While training can be undertaken on the premises of the various participating institutions, the modules are also being adapted into an online format. This includes the required lectures, notes and problems, and tuition provided via the Internet. Canadian partner, the University of Calgary, will also provide access to a virtual institute laboratory in the future. This would allow students to remotely control MEMs sensors and collect data via the Internet, with live cameras transmitting realtime views of the instruments being used.
"By the half-way stage of the project, two of the courses have been running," reports euspen's European Liaison Officer Emmanuelle Clement. "While we aim to attract greater numbers of students in the future, the formula is evidently successful. We are also hoping that the virtual laboratory experience will lead to the creation of such a facility for shared equipment use in Europe."
Problem sharing by Internet
A dedicated website linked directly to an external expertise database set up by euspen has been put in place as a centre for networking and industrial problem solving. In a community composed significantly of SMEs, it is known that the same technological difficulties often recur. To prevent the duplication of work and waste of industrial man-hours, informal discussion sites enable users to post technical questions for other browsers to view.
An online patent library was introduced as a further aid to technology transfer. However, experience has shown that commercial sensitivities make some patent-holders reluctant to divulge their findings. Consequently, the library is being extended to include scientific papers and other published works, with notable contributions in the medical field from the Scuola Superiore Sant'Anna in Pisa, Italy.
Annual seminars provide forums for discussion of industry's future needs and desires. Other sources include company visits and outline feasibility studies or technical projects that are required by specific organisations that do not have plans or resources to carry them themselves. This leads to the compilation of 'wish' lists that are distributed throughout Europe.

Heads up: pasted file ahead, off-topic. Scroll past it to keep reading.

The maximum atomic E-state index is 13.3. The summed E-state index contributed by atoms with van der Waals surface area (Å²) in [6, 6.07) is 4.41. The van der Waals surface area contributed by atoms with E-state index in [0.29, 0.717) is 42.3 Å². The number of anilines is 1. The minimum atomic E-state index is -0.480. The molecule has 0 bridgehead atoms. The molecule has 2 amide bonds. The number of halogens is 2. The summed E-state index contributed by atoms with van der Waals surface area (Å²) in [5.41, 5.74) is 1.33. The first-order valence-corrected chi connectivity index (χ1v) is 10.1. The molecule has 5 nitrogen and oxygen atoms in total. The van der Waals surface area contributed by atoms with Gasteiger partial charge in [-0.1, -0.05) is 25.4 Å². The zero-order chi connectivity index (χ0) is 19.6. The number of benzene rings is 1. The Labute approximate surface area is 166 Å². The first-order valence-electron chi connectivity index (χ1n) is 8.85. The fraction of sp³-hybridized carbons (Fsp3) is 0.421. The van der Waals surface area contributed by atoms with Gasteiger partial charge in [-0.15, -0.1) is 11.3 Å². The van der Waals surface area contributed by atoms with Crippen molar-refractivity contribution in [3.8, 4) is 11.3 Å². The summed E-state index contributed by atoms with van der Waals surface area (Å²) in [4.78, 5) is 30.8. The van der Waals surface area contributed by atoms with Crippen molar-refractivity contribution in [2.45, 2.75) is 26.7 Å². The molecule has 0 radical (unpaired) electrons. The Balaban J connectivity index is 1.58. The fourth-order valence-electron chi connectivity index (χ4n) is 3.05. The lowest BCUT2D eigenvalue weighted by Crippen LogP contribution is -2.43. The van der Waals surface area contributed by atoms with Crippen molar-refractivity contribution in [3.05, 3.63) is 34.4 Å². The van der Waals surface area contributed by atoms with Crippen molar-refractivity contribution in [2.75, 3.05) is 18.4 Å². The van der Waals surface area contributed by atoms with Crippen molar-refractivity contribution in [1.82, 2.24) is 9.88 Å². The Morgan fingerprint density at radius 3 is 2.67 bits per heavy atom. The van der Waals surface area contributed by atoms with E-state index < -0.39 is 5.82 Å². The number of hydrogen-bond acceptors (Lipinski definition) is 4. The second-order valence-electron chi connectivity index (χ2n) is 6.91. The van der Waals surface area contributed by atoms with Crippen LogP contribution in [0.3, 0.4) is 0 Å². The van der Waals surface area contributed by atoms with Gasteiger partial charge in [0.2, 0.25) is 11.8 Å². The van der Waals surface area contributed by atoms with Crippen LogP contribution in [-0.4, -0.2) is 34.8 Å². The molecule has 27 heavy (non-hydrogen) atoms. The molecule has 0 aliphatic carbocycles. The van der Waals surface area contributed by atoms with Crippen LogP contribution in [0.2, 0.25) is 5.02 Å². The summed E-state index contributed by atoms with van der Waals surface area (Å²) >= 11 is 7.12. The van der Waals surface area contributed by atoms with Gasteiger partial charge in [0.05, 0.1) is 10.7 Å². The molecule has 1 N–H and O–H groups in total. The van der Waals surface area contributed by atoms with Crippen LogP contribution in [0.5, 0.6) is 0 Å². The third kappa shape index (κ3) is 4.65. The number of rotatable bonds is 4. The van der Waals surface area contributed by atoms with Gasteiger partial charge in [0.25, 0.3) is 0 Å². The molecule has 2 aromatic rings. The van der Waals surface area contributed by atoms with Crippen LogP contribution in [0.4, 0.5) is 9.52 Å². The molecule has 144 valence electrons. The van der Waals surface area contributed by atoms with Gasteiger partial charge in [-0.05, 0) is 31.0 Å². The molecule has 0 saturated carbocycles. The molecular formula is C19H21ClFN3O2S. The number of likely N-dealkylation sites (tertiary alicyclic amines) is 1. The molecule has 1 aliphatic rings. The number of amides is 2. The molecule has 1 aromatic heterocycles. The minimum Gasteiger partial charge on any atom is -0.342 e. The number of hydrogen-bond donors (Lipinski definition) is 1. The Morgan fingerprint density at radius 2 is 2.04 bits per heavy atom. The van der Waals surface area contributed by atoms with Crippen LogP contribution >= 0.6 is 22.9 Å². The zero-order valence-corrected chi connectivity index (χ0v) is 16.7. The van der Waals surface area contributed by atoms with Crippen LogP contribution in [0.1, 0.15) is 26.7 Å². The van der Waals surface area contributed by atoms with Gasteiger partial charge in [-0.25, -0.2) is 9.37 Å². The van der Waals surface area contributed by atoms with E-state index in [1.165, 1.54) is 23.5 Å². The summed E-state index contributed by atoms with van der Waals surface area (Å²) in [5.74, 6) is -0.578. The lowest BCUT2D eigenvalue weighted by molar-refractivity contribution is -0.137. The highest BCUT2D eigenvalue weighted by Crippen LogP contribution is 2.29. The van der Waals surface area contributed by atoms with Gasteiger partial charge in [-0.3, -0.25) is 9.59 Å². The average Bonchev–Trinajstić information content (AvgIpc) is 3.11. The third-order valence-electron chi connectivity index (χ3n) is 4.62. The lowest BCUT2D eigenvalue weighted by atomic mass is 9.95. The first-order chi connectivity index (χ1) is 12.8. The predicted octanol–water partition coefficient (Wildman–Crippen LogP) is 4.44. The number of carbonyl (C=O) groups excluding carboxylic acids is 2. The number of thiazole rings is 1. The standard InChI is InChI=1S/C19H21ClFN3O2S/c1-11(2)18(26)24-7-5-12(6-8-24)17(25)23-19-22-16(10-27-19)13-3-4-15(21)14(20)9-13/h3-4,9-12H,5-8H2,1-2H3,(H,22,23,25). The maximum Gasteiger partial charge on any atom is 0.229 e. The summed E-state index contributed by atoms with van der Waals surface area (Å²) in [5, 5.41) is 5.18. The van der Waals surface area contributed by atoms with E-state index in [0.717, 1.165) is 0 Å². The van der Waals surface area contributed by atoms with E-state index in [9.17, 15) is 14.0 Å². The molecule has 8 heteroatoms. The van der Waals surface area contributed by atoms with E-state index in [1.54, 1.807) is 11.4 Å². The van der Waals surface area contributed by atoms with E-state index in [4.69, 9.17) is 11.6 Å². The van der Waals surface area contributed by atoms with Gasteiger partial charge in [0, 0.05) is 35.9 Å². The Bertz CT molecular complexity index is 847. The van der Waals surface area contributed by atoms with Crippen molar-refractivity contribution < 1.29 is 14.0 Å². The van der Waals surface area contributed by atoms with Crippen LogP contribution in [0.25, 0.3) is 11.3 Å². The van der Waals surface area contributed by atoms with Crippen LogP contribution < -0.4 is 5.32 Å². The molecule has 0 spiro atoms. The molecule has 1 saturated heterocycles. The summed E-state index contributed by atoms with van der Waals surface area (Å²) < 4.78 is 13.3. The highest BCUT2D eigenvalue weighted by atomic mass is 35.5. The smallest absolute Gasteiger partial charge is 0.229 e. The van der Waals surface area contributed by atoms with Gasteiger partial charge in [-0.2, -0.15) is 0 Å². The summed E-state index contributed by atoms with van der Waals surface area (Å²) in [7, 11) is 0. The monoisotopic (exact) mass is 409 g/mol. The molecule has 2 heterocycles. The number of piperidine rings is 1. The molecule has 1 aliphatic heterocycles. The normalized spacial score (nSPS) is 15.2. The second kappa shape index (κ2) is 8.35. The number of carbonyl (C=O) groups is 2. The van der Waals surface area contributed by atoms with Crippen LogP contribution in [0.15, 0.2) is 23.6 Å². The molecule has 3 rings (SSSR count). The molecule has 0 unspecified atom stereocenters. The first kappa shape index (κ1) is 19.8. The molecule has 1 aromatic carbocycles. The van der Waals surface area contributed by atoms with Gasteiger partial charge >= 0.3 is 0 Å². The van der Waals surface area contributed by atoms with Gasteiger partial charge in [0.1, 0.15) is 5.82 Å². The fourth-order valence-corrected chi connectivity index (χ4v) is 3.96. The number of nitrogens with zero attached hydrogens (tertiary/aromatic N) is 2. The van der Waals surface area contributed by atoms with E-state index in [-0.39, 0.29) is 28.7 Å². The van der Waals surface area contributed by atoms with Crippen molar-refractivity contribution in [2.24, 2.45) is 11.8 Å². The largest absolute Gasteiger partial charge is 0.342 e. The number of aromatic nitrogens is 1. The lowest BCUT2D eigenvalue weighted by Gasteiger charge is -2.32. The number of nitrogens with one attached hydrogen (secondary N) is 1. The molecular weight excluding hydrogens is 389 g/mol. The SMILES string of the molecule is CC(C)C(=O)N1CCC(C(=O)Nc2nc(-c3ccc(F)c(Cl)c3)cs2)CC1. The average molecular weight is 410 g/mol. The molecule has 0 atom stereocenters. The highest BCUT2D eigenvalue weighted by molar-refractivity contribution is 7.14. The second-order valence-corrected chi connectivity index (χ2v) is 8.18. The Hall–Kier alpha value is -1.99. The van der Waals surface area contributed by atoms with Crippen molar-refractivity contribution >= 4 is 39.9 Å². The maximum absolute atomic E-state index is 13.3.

Together with its partners, euspen is actively promoting the outcomes of VISIONONLINE through press advertising, publications and presentations at conferences and exhibitions. The intention is that the products should evolve into commercial services that will enable the project to continue in a self-sustaining form beyond the end of the funded period.
The network of excellence in multifunctional microsystems (NEXUS) predicts that, from a baseline of € 30 billion in 2000, the world demand for existing and emerging micro- and nano-based systems will grow to € 68 billion by 2005.
Taking advantage of the educational and knowledge-sharing opportunities offered by the present project will help Europe to gain a substantial slice of the additional business and its attendant employment openings. As a route to more sustainable production, micro-technologies will bring important environmental benefits. And, with IT, biomedical, automotive and household appliance applications identified as major markets, they will improve the quality of life for all EU citizens.